Free prologues on Steam can be a good marketing tool to promote the game before release. Gaming expert Simon Carless analyzed their impact on sales and adding to vishlists, describing successful and failed cases.
Summer In Mara
Before proceeding to Carless’s material, it is worth briefly describing what is usually understood by “prologue”.
At first glance, it has a lot in common with the demo. This is a small free piece of the game, giving an idea of its basic mechanics and designed to motivate the user to buy the full version.
However, there are several important differences between them:
- for the prologue, a separate page is always created on Steam, on which there is always a link to the full version;
- unlike the demo, the prologue is designed in the store as an independent application (with a description, screenshots, etc.), and users can rate it and write reviews;
- demos are released on or shortly before the release date, and game prologues usually appear a few months before the expected release date.
In his article, Carless notes that the trend for prologues on Steam appeared in April-May last year. Then four of the eight games in the “Popular New Items” tab were free prologues at once.
At that time, some independent developers saw the prospects of this mechanism for promoting their projects. The authors of the game Fly Punch Boom! a week after the release of the prologue, “20 thousand unique players, 100+ positive reviews, thousands of additions to the vishlist” were reported.
Fly Punch Boom!
At the same time, not all cases were so successful. For example, the prologue of the game First Impact had 445 very positive reviews, and the full version collected only 62 reviews. This means that at that time the developers managed to sell only about 2-3 thousand copies (according to Carless’ calculations, for an approximate understanding of the number of copies sold, you need to multiply the number of reviews by an average of 20-60 *).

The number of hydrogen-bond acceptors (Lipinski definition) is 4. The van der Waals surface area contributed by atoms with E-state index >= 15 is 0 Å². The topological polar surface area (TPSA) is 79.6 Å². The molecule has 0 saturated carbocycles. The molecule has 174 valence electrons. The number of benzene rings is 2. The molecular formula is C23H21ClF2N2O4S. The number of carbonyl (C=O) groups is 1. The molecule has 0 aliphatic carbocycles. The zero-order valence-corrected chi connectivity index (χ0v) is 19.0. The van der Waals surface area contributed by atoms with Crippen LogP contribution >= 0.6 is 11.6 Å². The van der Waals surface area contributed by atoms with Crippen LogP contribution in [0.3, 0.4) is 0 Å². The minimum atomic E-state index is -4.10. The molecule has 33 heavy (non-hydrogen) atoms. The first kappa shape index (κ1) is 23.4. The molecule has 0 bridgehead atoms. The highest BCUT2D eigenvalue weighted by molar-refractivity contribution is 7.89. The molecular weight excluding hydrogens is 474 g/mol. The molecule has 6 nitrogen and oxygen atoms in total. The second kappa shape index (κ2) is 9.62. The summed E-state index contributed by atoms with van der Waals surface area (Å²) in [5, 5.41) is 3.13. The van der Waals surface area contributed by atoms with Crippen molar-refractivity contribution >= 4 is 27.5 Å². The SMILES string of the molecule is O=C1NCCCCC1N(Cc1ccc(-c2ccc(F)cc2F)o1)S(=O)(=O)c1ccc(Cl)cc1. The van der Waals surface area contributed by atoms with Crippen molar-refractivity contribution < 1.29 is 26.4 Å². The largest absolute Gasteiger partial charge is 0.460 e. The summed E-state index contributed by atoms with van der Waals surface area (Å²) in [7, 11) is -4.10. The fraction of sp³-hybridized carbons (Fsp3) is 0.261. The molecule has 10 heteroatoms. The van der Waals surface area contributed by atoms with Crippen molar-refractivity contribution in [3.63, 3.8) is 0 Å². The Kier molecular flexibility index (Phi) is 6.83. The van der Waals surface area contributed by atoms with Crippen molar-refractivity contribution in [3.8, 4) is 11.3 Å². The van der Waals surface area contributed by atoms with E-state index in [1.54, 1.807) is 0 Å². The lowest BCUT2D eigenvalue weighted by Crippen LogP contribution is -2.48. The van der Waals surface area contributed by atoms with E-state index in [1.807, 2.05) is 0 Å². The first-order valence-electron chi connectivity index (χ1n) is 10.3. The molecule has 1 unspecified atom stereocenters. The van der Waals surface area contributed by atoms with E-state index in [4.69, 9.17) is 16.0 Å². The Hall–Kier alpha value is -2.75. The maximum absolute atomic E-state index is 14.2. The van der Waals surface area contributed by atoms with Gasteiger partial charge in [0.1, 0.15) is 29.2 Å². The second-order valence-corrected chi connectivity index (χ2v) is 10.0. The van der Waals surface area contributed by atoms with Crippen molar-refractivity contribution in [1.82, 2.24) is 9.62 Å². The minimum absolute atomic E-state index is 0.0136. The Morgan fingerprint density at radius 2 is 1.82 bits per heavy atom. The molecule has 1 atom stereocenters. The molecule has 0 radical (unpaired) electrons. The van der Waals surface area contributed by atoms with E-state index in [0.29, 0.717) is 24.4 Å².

*it is important to clarify that such an approach to counting copies by the number of reviews does not take into account many factors, such as the difference between audiences of different genres.
For a detailed study of the issue, Simon compiled a table of games that already have both a prologue and a full version. He compared the number of reviews from prologues and release versions, and at the same time studied the content offered by the developers.
Here are the conclusions he came to:
- it doesn’t make sense to release a prologue after the release of the game. There are several examples of such projects in the table (Fantasy General II and Rising Hell), and the trial versions had almost no effect on the number of new reviews or additions to the vishlist;
- developers who carefully think through the content offered in the prologue get the greatest boost after the release. Too short and simple demos, as in the case of Summer in Mara (1002 reviews for the prologue versus 629 for the full version), do not increase the interest of players in the full version;
- a negative difference in reviews is also observed in games whose prologues are too long. After seeing too much content, users may lose interest in the game. A good example is the Dreamscaper with a 4-6—hour prologue – 1982 reviews for the prologue and 695 for the full version.
Carless is sure that the impact of the number of downloads of the prologue on adding to the vishlist will in any case be less than the effect of the attention of streamers to the game.
He also notes that it is impossible to fully assess the impact of prologues on sales. To do this, you need to conduct A / B testing of the same game with and without a prologue, and for obvious reasons it is impossible to do this.
Simon comes to the conclusion that the best option for developers who want to release a prologue is to make it small and polished, as well as available for a limited time at Steam festivals.
Another way to draw attention to a future game is to make a thematic demo. So did the developers of Rubber Bandits, presenting a Christmas prologue. It was a set of unique holiday levels, weapons and skins that were available for a limited time.
The growth in the number of Rubber Bandits vishlist after the release of the thematic prologue
As a result, the number of vishlist increased several times, and popular streamers paid attention to the game. This is an example of proper and successful marketing. However, this does not make it universal — it all depends on the genre and gameplay features of a particular game.